The amount of information in both the content and application of nursing knowledge has escalated in the last decade. Although this information is readily available and often research-based, it is decontextualized and fragmented and may be of questionable quality. In addition, the half life of information is decreasing, requiring frequent revisions and updates so that valuable information is being discarded. Conversely, the volume of new information to add to nursing curricula is overwhelming. The increased volume of information in nursing requires conceptualization and synthesis of nursing knowledge and new approaches to teaching (Diekelmann, 2002; Giddens & Brady, 2007; McBride, 1999; National League for Nursing, 2005). Current models of teaching are no longer efficient in communicating the complexity of concepts and skill sets required to prepare practitioners for contemporary health care settings. Practice arenas, in particular, necessitate rapid and accurate linkage and application of concepts between disparate and changing contexts (Institute of Medicine, 2011). Hence, conceptual learning is imperative for students at all levels of nursing education. In this article, we link a concept-based curriculum to principles from semiotics and provide an overview of specific teaching methods that promote conceptual learning.
Call for Conceptual Teaching
Current nursing curricula are replete with facts and content isolated to individual clinical situations and settings, as noted by the Institute of Medicine (2011) report on the future of nursing. The same information is taught and replicated for each population (e.g., clinical specialties, illness experiences, patient acuities, and social groups), to the extent that repetitive learning for each group is impractical. Concept-based curricula are logical resolutions, enabling synthesis and transferability of nursing knowledge across multiple contexts (Giddens et al., 2008; Ironside, 2004; Milligan & Wood, 2010). Conceptual curricula relieve educators from attending to miniscule particulates of overly contextualized items of information. Unlike nursing curricula in the 1970s and 1980s, with programs constructed around relatively abstract mid-range theories, concept-based curricula focus less on abstractions and are more useful as bases for practice.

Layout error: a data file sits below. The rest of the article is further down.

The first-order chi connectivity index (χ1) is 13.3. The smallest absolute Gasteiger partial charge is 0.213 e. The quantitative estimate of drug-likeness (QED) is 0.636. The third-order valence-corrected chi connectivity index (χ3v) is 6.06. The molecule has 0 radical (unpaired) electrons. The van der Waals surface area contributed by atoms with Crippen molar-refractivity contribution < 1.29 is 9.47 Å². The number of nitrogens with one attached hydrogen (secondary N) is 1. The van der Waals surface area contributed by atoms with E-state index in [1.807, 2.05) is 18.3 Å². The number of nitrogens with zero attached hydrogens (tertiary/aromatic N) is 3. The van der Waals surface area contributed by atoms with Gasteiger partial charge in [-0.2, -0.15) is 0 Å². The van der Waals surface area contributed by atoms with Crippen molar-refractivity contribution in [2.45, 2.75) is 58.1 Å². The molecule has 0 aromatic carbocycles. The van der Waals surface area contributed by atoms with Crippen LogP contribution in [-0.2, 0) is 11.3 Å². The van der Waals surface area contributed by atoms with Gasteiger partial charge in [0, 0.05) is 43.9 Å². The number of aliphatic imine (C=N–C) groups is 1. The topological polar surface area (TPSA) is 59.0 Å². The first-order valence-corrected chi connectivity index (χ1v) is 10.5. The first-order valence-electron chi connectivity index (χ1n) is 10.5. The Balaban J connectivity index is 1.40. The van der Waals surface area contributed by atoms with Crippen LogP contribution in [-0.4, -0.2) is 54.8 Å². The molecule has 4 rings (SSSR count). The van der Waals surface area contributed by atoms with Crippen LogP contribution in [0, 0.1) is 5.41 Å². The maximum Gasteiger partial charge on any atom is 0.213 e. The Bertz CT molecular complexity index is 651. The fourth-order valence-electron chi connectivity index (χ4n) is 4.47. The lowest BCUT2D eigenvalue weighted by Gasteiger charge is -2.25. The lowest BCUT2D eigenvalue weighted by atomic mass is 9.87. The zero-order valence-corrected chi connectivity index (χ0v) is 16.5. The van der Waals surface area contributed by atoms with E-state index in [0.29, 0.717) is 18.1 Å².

Concepts can be defined as a collection of social, cultural, and historical constructions and ideas that, over time, maintain similar form, structure, and patterns. Concepts vary on level of abstraction—from general to specific. For the purposes of this article, we divide concepts into two categories: scientific concepts and lay concepts (Morse, 2004). Scientific concepts are physiological and behavioral in nature, defined by experts, and operationally defined and measured for research purposes. Lay concepts are socially constructed or created and arise in daily life, eventually becoming common nomenclature and formally defined in the dictionary.
Lay concepts are often explored by qualitative health researchers to better understand how meanings and associated behaviors affect health. Lay concepts are often adopted by quantitative researchers and operationalized for the purposes of measurement and prediction. For nurses and educators, both scientific and lay concepts are central components of practice and education. Concepts are codes for ideas and descriptions of behaviors that are communicated between individuals. Concepts both describe and construct behaviors and meanings. These ideas and meanings are cultural, social, and historical in origin.
Theoretical Underpinnings: Semiotics